Vive les Différences

On a French hilltop, multilingual business students from all over get a taste of teamwork

Jennifer Miller was surprised when a fellow MBA student asked her to put on a yoga demonstration during an "India Week" cultural celebration last fall at the French business school, HEC. "I said, 'What, don't any of the Indian students do yoga?"' recalls the U.S.-born Miller. "But none of them did."

Cultural stereotypes don't last long at HEC, which draws students from 55 countries to a hilltop campus in the Paris suburb of Jouy-en-Josas. The MBA program, established in 1969 at France's elite Ecole des Hautes Etudes Commerciales, has undergone a striking transformation. As recently as 1997, the majority of its students were French and the program was little known overseas. Today, thanks to aggressive international recruiting, only about 15% of students are French, while roughly one-third each are from Asia and the Americas. All core courses are taught in English, although about a quarter of the students opt for additional business courses in French.


Along with greater diversity has come global recognition. "We are a symbol of France's openness to the world," says Associate Dean Valérie Gauthier, who oversees the MBA program. HEC has offered a dual-degree program with New York University's Stern School of Business since 2004, and with Tsinghua University's School of Economics & Management in Beijing since last year.

HEC isn't the only European B-school with a strong international flavor. But its small size -- just 200 students -- and relatively long 16-month program (compared with only 10 months at France's INSEAD and Switzerland's IMD) allow students to forge close relationships with others from different backgrounds. Indeed, an emphasis on interpersonal skills is one of HEC's selling points. During the first eight months, each student is assigned to a group of five or six students who work intensively together on projects. Disagreements arise more often from differences in professional training -- engineers vs. financial types, for example -- than from culture clashes, says Nicolas Hobeilah, a student from Syria. "If you're here to adapt and open your eyes, it's a great place to be," he says.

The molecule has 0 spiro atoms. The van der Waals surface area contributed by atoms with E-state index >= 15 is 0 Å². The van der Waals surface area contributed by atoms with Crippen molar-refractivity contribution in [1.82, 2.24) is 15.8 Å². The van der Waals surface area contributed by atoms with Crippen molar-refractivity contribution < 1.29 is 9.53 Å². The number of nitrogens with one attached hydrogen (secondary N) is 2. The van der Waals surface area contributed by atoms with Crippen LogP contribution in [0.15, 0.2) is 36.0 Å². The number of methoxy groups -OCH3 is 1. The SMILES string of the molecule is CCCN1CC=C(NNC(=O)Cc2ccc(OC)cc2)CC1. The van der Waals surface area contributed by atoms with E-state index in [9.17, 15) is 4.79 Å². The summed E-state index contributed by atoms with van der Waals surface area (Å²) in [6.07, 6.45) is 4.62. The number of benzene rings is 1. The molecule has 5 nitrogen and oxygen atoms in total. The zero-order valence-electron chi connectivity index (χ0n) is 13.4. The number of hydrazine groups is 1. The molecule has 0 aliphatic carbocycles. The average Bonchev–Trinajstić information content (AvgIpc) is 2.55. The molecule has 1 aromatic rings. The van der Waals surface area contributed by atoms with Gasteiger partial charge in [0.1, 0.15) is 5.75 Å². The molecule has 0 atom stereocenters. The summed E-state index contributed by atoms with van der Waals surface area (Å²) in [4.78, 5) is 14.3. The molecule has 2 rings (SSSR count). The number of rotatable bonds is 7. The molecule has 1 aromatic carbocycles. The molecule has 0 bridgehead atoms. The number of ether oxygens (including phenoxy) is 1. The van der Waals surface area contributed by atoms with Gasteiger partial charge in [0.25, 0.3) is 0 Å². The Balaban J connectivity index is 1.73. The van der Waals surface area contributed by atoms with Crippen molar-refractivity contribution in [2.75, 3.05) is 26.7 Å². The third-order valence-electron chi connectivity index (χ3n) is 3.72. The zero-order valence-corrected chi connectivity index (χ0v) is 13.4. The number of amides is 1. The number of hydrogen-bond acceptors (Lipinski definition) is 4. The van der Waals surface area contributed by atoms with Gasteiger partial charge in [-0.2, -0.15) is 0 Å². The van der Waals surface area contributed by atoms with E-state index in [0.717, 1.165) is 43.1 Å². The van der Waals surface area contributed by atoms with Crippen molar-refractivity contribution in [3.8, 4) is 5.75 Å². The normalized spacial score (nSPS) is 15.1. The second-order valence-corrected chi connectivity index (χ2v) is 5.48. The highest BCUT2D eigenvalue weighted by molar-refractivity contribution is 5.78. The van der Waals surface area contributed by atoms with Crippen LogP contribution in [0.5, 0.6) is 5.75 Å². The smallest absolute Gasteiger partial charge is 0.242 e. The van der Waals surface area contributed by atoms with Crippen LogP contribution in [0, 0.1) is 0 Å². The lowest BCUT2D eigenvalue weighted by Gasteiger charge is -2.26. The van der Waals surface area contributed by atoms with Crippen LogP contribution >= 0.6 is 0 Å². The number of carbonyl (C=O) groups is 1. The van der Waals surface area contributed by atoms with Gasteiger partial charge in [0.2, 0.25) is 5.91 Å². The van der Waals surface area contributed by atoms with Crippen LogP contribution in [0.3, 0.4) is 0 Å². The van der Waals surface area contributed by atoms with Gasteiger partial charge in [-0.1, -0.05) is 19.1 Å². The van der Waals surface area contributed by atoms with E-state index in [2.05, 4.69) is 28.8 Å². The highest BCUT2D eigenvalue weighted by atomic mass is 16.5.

For most students, HEC is merely the latest stop in an impressive global itinerary. Hobeilah graduated from the American University of Beirut and worked for a French company in Dubai, and Miller spent six years on development projects in Africa. Students are required to speak one foreign language besides English, and 80% speak at least three languages.

An India Week celebration hardly seems necessary for such a cosmopolitan crowd. But participants say that such student-organized activities reinforce the esprit de corps. Every spring, HEC hosts a sports tournament for students from 10 European MBA programs who compete in events ranging from basketball to mountain biking. With that kind of competitive spirit, maintaining its place in the MBA big leagues should be easy.

By Carol Matlack

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